Clinical study shows effectiveness of a Chinese decoction in alleviating sclerosis


Image: Clinical study shows effectiveness of a Chinese decoction in alleviating sclerosis

(Natural News) Research has found that a Chinese decoction called Taohong Siwu can be used to treat symptoms of sclerosis. The study, published in the Chinese Journal of Integrative Medicine, assessed the efficacy and safety of bathing therapy with Taohong Siwu decoction in the treatment of diffuse cutaneous systemic sclerosis.

Researchers from Gansu Provincial Hospital in Lanzhou, China hypothesized that adding a Chinese medicine therapy — particularly bathing with Taohong Siwu decoction — to a Western medicine therapy would improve the management of diffuse cutaneous systemic sclerosis.

For the study, the researchers recruited 148 participants, aged 18 to 60 years, with diffuse cutaneous system sclerosis. Then, they randomly assigned the participants to the Taohong Siwu decoction group or a placebo control group.

The participants bathed their upper and lower limbs once a day for 12 consecutive weeks. However, only 135 participants completed the treatment.

Results of the study revealed that no improvements seen in both groups after two weeks of treatment. At 12 weeks, skin disease assessments improved in the Taohong Siwu decoction group. The quality of life of the participants in the Taohong Siwu decoction group. In addition, Taohong Siwu decoction did not cause any serious side effect. Overall, patients who bathed with Taohong Siwu decoction significantly experienced greater improvements in their condition than those who received the placebo treatment.

Based on the findings of the study, the researchers concluded that bathing with Taohong Siwu decoction may help improve the symptoms of diffuse cutaneous systemic sclerosis.

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What is diffuse cutaneous systemic sclerosis?

Diffuse cutaneous systemic sclerosis (dcSSc), a subtype of systemic sclerosis, is characterized by skin hardening, or fibrosis, and problems in many organs of the body. Although this condition can develop at any age, it primarily affects people between 40 and 50 years old. The exact cause of the disease still remains unknown. There is no cure for the disease, but there are treatments available to manage its symptoms. (Related: How Hyperbaric Oxygen Therapy can Cure Systemic Sclerosis Ulcers.)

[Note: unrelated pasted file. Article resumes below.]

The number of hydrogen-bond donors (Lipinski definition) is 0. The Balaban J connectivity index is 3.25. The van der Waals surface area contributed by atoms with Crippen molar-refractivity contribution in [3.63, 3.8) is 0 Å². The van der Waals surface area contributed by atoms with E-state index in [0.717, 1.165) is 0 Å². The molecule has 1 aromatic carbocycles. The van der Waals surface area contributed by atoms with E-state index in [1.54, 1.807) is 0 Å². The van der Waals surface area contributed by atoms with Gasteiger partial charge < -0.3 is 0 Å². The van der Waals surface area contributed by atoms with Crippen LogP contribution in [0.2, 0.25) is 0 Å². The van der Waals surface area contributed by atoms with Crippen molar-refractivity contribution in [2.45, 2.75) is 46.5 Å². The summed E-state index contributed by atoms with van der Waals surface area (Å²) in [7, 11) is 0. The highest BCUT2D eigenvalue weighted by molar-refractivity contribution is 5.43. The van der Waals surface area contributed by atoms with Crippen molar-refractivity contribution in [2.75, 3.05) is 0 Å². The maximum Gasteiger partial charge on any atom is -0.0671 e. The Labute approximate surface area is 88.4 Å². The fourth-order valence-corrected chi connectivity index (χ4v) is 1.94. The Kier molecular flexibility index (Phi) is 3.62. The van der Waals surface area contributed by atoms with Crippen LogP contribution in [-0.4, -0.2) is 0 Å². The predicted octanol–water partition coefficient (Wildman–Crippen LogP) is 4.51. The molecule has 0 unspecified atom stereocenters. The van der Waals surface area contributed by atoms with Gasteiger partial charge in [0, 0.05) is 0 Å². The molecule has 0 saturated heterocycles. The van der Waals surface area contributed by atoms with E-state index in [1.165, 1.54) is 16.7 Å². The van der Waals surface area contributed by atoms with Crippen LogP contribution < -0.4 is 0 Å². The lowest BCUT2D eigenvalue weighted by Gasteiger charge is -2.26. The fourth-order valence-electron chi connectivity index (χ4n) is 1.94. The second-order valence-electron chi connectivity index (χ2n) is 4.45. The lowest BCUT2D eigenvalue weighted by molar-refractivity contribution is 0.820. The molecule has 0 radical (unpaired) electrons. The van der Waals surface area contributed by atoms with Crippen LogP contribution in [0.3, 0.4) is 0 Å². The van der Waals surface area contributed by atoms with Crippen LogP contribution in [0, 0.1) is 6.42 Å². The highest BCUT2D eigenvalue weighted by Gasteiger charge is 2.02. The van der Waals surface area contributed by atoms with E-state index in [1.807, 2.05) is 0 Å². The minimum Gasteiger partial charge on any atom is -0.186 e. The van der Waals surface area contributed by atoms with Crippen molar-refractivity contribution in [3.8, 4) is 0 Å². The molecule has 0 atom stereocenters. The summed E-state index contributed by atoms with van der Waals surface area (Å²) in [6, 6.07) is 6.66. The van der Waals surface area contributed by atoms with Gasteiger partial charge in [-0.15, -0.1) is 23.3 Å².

The symptoms of diffuse cutaneous systemic sclerosis include the following:

  • Difficulty eating, or dysphagia, together with weight loss, vomiting, diarrhea, or constipation
  • Gastroesophageal reflux
  • Raynaud’s phenomenon
  • Skin fibrosis beginning on the fingers
  • Telangiectasias or “spider veins” on the thorax, face, lips, tongue, and fingers

Dry mouth and dental problems can also occur. Other symptoms such as joint pain, muscular pain, weakness, cramps, and destruction of the tips of the fingers or toes frequently occur. This condition can also result in serious problems that affect the lungs, such as pulmonary hypertension, and kidney problems.

More on Taohong Siwu

Taohong Siwu is known in English as Four Substance (Things) Decoction with Safflower and Peach Pit. This Chinese medicine decoction contains the following Chinese herbs: Chuan Xiong, Dang Gui, Bai Shao, Shu Di Huang, Tao Ren, and Hong Hua. This Chinese decoction is believed to tone and revitalize the blood, regulate blood flow, breaks up blood stagnation, regulate menstruation, and relieve pain. It is used to treat concurrent blood deficiency and blood stagnation.

Like all other medications, Taohong Siwu should be used with caution, especially for those who have a weak digestive system and anemia. Moreover, women with menstrual disorders with underlying Qi and blood deficiency should use this medicine with caution. It should not be used by pregnant women. Use of this decoction should be stopped immediately after the desired effects have been achieved to avoid profuse bleeding.

Read more news stories and studies on Chinese medicines like Taohong Siwu by going to ChineseMedicine.news.

Sources include:

Science.news

RareDiseases.Info.NIH.gov

AmericanDragon.com


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